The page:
VA Medical Centers’ CART Program Improves Patient Care, Longitudinal Research

San Francisco, CA—The Veterans Affairs Health System is leveraging its massive size and scope with programs designed to both improve patient care and aid in longitudinal research. VA physicians discussed one such program Wednesday at TCT 2013.

The VA is “the largest integrated health care system in the United States,” said Mladen I. Vidovich, MD, of the Jesse Brown VA Medical Center in Chicago. It comprises 152 medical centers (which contain 78 cath labs), more than 53,000 medical professionals, and serves more than 8 million veterans. Importantly, it has a unique electronic medical record known as the Computerized Patient Record System (CPRS). “It is exactly the same in every single hospital in the country,” Vidovich said. “Other large systems can’t match this.”

Now, the VA has paired the CPRS with the Cardiovascular Assessment, Reporting, and Tracking (CART) program. This is essentially a national system for cath lab reporting and a data repository, said Andrew J. Klein, MD, of the St. Louis VA Healthcare System. Klein said that other quality programs are flawed in a number of ways: less centralized systems have potential for transcription errors; cost substantial amounts of both money and time to run; and the same information often needs to be retranscribed for billing or research purposes. CART is designed to simultaneously support patient care, knowledge generation, quality assurance, and quality improvement. In combination with the CPRS, Klein said it can provide insights into a patient’s overall continuum of care as well as long-term outcomes, “which is really what we care most about.”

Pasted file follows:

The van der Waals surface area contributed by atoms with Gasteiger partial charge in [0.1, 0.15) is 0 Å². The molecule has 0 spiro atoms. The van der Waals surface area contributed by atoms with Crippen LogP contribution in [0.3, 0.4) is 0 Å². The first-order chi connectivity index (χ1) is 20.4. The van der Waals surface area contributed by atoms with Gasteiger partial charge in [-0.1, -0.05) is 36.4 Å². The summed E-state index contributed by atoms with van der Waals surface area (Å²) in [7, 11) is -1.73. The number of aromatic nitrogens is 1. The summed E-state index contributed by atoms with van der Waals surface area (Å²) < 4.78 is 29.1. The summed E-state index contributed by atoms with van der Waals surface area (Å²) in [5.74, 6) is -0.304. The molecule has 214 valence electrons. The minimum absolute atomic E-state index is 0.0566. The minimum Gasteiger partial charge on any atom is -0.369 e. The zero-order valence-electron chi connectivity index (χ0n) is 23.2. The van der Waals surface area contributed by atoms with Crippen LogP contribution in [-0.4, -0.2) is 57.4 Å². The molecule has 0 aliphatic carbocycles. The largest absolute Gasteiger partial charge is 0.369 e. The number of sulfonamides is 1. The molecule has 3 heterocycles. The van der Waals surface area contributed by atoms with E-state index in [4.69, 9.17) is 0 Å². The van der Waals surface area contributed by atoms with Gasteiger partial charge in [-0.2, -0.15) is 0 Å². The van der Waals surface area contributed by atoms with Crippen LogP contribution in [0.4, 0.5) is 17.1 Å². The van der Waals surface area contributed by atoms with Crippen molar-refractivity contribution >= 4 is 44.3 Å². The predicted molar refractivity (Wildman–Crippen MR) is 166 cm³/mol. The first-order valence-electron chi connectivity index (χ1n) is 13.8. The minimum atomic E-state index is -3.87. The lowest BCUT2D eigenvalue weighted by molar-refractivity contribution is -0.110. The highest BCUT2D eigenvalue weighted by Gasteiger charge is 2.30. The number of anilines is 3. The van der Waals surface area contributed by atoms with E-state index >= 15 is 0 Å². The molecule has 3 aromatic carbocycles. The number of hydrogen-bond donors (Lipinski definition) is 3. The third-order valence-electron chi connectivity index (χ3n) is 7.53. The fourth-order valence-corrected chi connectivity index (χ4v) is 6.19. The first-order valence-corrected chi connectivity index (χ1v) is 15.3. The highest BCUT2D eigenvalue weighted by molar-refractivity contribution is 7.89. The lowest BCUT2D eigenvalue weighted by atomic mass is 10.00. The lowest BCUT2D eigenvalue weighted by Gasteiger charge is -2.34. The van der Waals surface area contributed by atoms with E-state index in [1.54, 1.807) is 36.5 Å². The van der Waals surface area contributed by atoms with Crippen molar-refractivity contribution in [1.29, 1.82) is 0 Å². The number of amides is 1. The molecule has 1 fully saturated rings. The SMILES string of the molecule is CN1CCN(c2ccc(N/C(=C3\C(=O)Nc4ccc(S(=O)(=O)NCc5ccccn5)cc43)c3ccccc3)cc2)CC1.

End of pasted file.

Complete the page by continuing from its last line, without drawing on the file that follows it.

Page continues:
CART allows clinicians to easily enter pre-procedure and procedural details into the system (see Figure), and in a number of ways allows quick adaptation for quality improvement. For example, all major adverse events are automatically reported, leading to a committee review within 72 hours. “This is a distinct advantage over the current system, which essentially fails to pick up any safety signals, for instance if you have a large amount of adverse events at one center,” Klein said. “That can’t happen with the CART [cath lab] system.”

The program’s standardization across the entire VA system also allows for smooth continued care in the cath lab. If a patient needs to come back for a second or third procedure, all data in the CART system will be pre-populated. Klein said the system is also flexible, so it can easily incorporate changes in technology like newly introduced stents. CART itself will soon have additional capabilities, including integration with ICD and pacemaker surveillance programs and a system for specifically tracking peripheral arterial interventions.

Though standardization to this extent may be difficult in other health care systems, it may provide a model for future initiatives. And its power for research is clear: in fiscal year 2012, the VA cath labs conducted 135,692 procedures in 40,657 patients. “We do need standardization, and we have achieved it with CART,” Klein concluded.


Klein and Vidovich report no relevant conflicts of interest.